The Power of Three

Not since the final Hair Ball, its defunct fund-raiser, has Lawndale Art Center been responsible for such wonderful weirdness as is currently on display in its galleries. The three exhibits -- two by established Texas artists, the third by a local group of up-and-comers -- are distinctly different, but they all keep the viewer a bit off balance.

Julie Speed's series, "Alters of My Ancestors," in the Mezzanine Gallery, demonstrates the continuing richness of the surrealist legacy. The cubists may have started it, but the surrealists developed the practice of collage into a kind of poetry. Speed, already known for dreamlike paintings (one of which graces the cover of Shawn Colvin's CD A Few Small Repairs), has constructed collages from old engravings and portraits, adding touches of gouache and incorporating signature elements from her earlier work (she has, for example, a penchant for endowing her subjects with a third eye). And she readily acknowledges her debt to the surrealists: The catalog's cover is a work titled Portrait of Mr. Magritte (all are 2000), in which the head has been replaced with a large pear, a nod to that painter's fondness for painting apples.

Several of these figures have mouths agape as if horrified by their transmogrifications, but we needn't be -- most of these images are simply strangely beautiful riddles. Some are rather obvious: The Oil Baron is a man in profile, a 19th-century oil derrick perched on his head like a dunce cap and a third eye floating before him; Cabbagehead is -- well, you figure it out. Others are more sly: The Field Marshall and The Gunner's Monkey are two military figures, trouserless to reveal their feminization (don't ask, don't tell). And some have a haunting poignancy, like a vivid dream now barely remembered: In Mrs. Garfield's View, a bird-woman perches on a rock at the edge of a barren plain. Across the expanse, a small city, or perhaps a citadel, is aflame. The bird-woman looks away, as from a painful sight, her brow and cheekbones feathered with touches of pink and white gouache; her expression is stoic, but there's the slightest hint of melancholy in her eyes. An awkwardly coiled snake at the base of the rock completes this unsettling scene.

If most of these works never rise much above the level of amusing diversions, there are two, at least, that aspire to significant statement. Military Science is dominated by the bust of a mustachioed military man, his two right eyes looking in opposite directions. His head is framed by graph paper, constellationed with explosions, trajectories and mathematical formulas. Below him, a soldier lies prone on a riverbank, his life leaking from a hole in his temple, while his comrades and their horses contend with battle and the river's waters. Above our military scientist, there is order and (supposed) reason; below him, death and chaos. His fez is decorated with a Gustave Doré engraving of Golgotha -- "for they know not what they do." In The Edict, a man with a Phantom of the Opera half-mask appears to be proclaiming from a sheet of paper covered with Gothic script. The red background is covered with hash marks in sets of five, as if someone has been marking off the days. The man's hat and tunic feature Doré images again, this time suggesting the Day of Judgment.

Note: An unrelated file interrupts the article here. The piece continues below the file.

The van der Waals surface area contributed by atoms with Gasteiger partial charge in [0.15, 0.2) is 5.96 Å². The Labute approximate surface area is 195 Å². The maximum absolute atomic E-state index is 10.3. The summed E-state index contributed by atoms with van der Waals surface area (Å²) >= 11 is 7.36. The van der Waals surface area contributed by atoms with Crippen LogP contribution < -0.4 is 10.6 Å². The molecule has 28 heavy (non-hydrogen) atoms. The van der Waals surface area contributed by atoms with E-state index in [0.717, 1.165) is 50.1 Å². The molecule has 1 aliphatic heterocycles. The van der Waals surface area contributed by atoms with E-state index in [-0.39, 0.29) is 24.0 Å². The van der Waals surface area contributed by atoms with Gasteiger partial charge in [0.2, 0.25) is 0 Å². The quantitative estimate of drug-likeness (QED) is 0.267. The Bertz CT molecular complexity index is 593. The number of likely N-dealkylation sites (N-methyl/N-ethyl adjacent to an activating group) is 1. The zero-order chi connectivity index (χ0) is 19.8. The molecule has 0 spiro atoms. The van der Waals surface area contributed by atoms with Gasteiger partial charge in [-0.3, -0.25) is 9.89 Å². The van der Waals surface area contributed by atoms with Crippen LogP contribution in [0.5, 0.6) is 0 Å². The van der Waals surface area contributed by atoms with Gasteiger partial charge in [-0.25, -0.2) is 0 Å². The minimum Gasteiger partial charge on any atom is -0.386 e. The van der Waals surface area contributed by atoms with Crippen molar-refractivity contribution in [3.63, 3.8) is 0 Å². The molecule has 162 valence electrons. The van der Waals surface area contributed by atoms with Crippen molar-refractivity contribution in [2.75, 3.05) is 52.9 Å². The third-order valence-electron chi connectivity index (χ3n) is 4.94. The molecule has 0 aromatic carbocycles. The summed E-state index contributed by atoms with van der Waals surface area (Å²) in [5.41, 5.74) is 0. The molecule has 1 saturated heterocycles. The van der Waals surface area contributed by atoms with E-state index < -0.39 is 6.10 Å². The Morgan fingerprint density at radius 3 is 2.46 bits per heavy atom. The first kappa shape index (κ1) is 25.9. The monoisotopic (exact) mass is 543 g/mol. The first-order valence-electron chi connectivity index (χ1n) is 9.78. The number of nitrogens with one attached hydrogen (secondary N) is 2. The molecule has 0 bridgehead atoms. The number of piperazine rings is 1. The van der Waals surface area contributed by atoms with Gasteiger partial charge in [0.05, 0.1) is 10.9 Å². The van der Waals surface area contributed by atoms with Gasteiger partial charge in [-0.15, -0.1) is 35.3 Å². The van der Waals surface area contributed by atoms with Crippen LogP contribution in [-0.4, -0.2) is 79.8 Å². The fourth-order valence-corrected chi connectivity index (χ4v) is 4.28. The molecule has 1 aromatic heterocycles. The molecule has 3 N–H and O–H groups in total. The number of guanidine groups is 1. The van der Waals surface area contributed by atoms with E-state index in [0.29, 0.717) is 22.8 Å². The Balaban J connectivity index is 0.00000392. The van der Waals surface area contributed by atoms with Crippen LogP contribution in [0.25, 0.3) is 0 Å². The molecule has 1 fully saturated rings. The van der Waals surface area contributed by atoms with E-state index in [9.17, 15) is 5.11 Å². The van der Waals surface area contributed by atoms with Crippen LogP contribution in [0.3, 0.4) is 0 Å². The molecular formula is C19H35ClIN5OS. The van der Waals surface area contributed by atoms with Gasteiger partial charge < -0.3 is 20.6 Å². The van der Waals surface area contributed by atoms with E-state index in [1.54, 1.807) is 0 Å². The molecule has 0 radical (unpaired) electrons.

In the Main Gallery, San Antonio-based artist Gary Sweeney embarks on a quixotic project. On each of the largest walls, he has reconstructed the first two paragraphs from the first volume of Will Durant's The Story of Civilization, using letters and words cut from commercial signage. Suggesting gigantic ransom notes, the immediate effect is hilarious. Then there's the pleasure of recognition: "Pulse" in the word "impulse" comes from an ATM; the word "political" is composed of politicians' campaign signs; the letters of "log" in "geological" are formed by drawn logs. There's a lot of visual wit at play here. But the real fun begins when you consider that, since Durant's magnum opus has ten volumes and the first volume alone is 938 pages, this is an inherently absurd undertaking. As Sweeney calculates in an interview that accompanies the exhibit, if he manages to stay reasonably healthy, he should finish this project in, oh, about 600 years. Like the story of civilization itself, it's a work, by turns ridiculous and impressive, that could never be accomplished by one man.

In the Small and Micro Galleries is "…until someone gets hurt," a collaborative installation by five Houston-based artists: Scott Burns, Sean Flournoy, David Medina, Teresa O'Connor and Kelly Pike. The title comes from your mother's warning, "It's all fun and games until…" In one of the best artists' statements I've read, the creators explain that they are an impromptu family of five, quietly battling it out in cramped quarters. The home they've created can only be called "dysfunctional." There are mirrors all over, so that everywhere you look you see yourself. A small table and chairs make an inviting gathering place, but a quilted cloth covers the whole ensemble, making sitting impossible. In a corner, a white tornado swirls out of an old-fashioned iron animal carrier (what were they carrying -- a Tasmanian devil?). At the rear of the installation is a small space that reads as either a backyard or a playroom, occupied by a pillow and a forlorn, child-sized plush elephant. Back near the animal carrier is a closet with a doorway to a winter wonderland. It's like Clara found a permanent portal through the clothes and storage boxes to the land of the Sugar Plum Fairy. But wait a minute -- what's with these feathers floating in the air, and this empty bird's cote in the center of the room? Is there a monster in this closet?

With the holidays just past, "…until someone gets hurt" is an amusing reminder that there's no place like home.

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John Devine